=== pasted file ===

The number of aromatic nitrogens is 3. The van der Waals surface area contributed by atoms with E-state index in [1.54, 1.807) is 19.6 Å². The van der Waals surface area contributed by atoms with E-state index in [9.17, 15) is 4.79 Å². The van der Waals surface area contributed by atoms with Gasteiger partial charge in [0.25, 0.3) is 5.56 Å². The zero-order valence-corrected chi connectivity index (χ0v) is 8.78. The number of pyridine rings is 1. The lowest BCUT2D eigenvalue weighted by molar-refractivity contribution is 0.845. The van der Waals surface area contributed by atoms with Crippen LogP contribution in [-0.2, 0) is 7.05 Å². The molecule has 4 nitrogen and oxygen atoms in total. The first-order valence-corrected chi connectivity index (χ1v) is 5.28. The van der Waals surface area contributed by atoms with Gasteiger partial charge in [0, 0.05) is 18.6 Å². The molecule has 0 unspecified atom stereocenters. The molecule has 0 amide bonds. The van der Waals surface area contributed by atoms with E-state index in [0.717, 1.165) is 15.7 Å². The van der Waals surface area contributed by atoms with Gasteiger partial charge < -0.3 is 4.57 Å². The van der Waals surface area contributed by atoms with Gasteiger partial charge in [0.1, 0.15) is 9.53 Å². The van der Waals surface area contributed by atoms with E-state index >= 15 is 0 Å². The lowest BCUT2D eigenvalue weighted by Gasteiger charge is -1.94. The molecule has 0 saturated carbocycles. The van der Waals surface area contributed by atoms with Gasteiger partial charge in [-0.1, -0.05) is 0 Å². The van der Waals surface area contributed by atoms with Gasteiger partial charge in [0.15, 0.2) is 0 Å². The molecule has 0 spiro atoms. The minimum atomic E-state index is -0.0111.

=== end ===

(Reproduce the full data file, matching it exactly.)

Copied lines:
The number of aromatic nitrogens is 3. The van der Waals surface area contributed by atoms with E-state index in [1.54, 1.807) is 19.6 Å². The van der Waals surface area contributed by atoms with E-state index in [9.17, 15) is 4.79 Å². The van der Waals surface area contributed by atoms with Gasteiger partial charge in [0.25, 0.3) is 5.56 Å². The zero-order valence-corrected chi connectivity index (χ0v) is 8.78. The number of pyridine rings is 1. The lowest BCUT2D eigenvalue weighted by molar-refractivity contribution is 0.845. The van der Waals surface area contributed by atoms with Crippen LogP contribution in [-0.2, 0) is 7.05 Å². The molecule has 4 nitrogen and oxygen atoms in total. The first-order valence-corrected chi connectivity index (χ1v) is 5.28. The van der Waals surface area contributed by atoms with Gasteiger partial charge in [0, 0.05) is 18.6 Å². The molecule has 0 unspecified atom stereocenters. The molecule has 0 amide bonds. The van der Waals surface area contributed by atoms with E-state index in [0.717, 1.165) is 15.7 Å². The van der Waals surface area contributed by atoms with Gasteiger partial charge < -0.3 is 4.57 Å². The van der Waals surface area contributed by atoms with Gasteiger partial charge in [0.1, 0.15) is 9.53 Å². The van der Waals surface area contributed by atoms with E-state index >= 15 is 0 Å². The lowest BCUT2D eigenvalue weighted by Gasteiger charge is -1.94. The molecule has 0 saturated carbocycles. The van der Waals surface area contributed by atoms with Gasteiger partial charge in [-0.1, -0.05) is 0 Å². The van der Waals surface area contributed by atoms with Gasteiger partial charge in [0.15, 0.2) is 0 Å². The molecule has 0 spiro atoms. The minimum atomic E-state index is -0.0111.